Search results

1 – 10 of 23
Content available
Article
Publication date: 29 January 2018

Virginia P. Stofer, Scott McLean and Jimmy Smith

Wrist orthoses are used by occupational therapists to decrease pain, support weak muscles and protect tissues during healing. However, use of wrist orthoses has been…

Abstract

Purpose

Wrist orthoses are used by occupational therapists to decrease pain, support weak muscles and protect tissues during healing. However, use of wrist orthoses has been observed to produce compensatory movements in other upper extremity joints. This paper aims to determine whether wearing wrist orthoses produced compensatory movements of the elbow in addition to the shoulder when performing drinking and hammering tasks.

Design/methodology/approach

Two twin-axis electrogoniometers were positioned on the elbow and shoulder to track joint movement. The four conditions were drink with orthosis, hammer with orthosis, drink without orthosis and hammer without orthosis. Joint movement was defined as total angular excursion of the joint throughout the performance of the task. Separate 2 × 2 (joint × orthosis) repeated measures analyzes of variance (ANOVA) were used to evaluate differences in joint excursion of the elbow and shoulder joints between orthosis conditions for each task.

Findings

Wearing a wrist orthosis did not change the amount of joint excursion compared to not wearing an orthosis during the drinking and hammering tasks.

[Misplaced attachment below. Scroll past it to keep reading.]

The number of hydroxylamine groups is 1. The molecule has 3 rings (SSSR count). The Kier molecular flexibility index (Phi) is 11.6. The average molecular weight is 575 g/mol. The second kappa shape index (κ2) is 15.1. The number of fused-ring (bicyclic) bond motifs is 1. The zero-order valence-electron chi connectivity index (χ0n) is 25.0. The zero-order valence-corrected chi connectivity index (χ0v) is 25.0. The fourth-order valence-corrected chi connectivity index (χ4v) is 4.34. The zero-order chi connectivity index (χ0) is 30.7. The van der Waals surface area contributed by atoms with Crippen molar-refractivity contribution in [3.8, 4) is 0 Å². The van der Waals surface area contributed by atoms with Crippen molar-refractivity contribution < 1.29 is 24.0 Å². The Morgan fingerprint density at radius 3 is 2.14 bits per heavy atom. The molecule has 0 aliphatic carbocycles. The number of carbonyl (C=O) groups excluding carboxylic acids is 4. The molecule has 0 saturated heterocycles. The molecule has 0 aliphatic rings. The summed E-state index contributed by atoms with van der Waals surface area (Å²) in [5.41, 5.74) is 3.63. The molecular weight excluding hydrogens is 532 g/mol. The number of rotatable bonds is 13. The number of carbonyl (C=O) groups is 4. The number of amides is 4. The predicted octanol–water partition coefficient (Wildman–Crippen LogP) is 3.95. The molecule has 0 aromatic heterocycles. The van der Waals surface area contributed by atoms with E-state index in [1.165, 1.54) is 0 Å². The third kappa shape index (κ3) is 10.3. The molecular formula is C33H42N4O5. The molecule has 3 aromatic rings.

Originality/value

Findings suggest that wrist orthoses do not result in statistically significant changes in elbow and shoulder joint movements during simulated drinking and hammering tasks.

Details

Irish Journal of Occupational Therapy, vol. 46 no. 1
Type: Research Article
ISSN: 2398-8819

Keywords

To view the access options for this content please click here
Article
Publication date: 14 January 2014

David Palousek, Jiri Rosicky, Daniel Koutny, Pavel Stoklásek and Tomas Navrat

– The purpose of this paper is to describe a manufacturing methodology for a wrist orthosis. The case study aims to offer new approaches in the area of human orthoses.

Abstract

Purpose

The purpose of this paper is to describe a manufacturing methodology for a wrist orthosis. The case study aims to offer new approaches in the area of human orthoses.

Design/methodology/approach

The article describes the utilization of rapid prototyping (RP), passive stereo photogrammetry and software tools for the orthosis design process. This study shows the key points of the design and manufacturing methodology. The approach uses specific technologies, such as 3D digitizing, reverse engineering and polygonal-surface software, FDM RP and 3D printing.

Findings

The results show that the used technologies reflect the patient's requirements and also they could be an alternative solution to the standard method of orthosis design.

Research limitations/implications

The methodology provides a good position for further development issues.

Practical implications

The methodology could be usable for clinical practice and allows the manufacturing of the perfect orthosis of the upper limb. The usage of this methodology depends on the RP system and type of material.

Originality/value

The article describes a particular topical problem and it is following previous publications in the field of human orthoses. The paper presents the methodology of wrist orthosis design and manufacturing. The paper presents an alternative approach applicable in clinical practice.

Details

Rapid Prototyping Journal, vol. 20 no. 1
Type: Research Article
ISSN: 1355-2546

Keywords

To view the access options for this content please click here
Article
Publication date: 5 August 2014

Patrick Aubin, Kelsey Petersen, Hani Sallum, Conor Walsh, Annette Correia and Leia Stirling

Pediatric disorders, such as cerebral palsy and stroke, can result in thumb-in-palm deformity greatly limiting hand function. This not only limits children's ability to…

Abstract

Purpose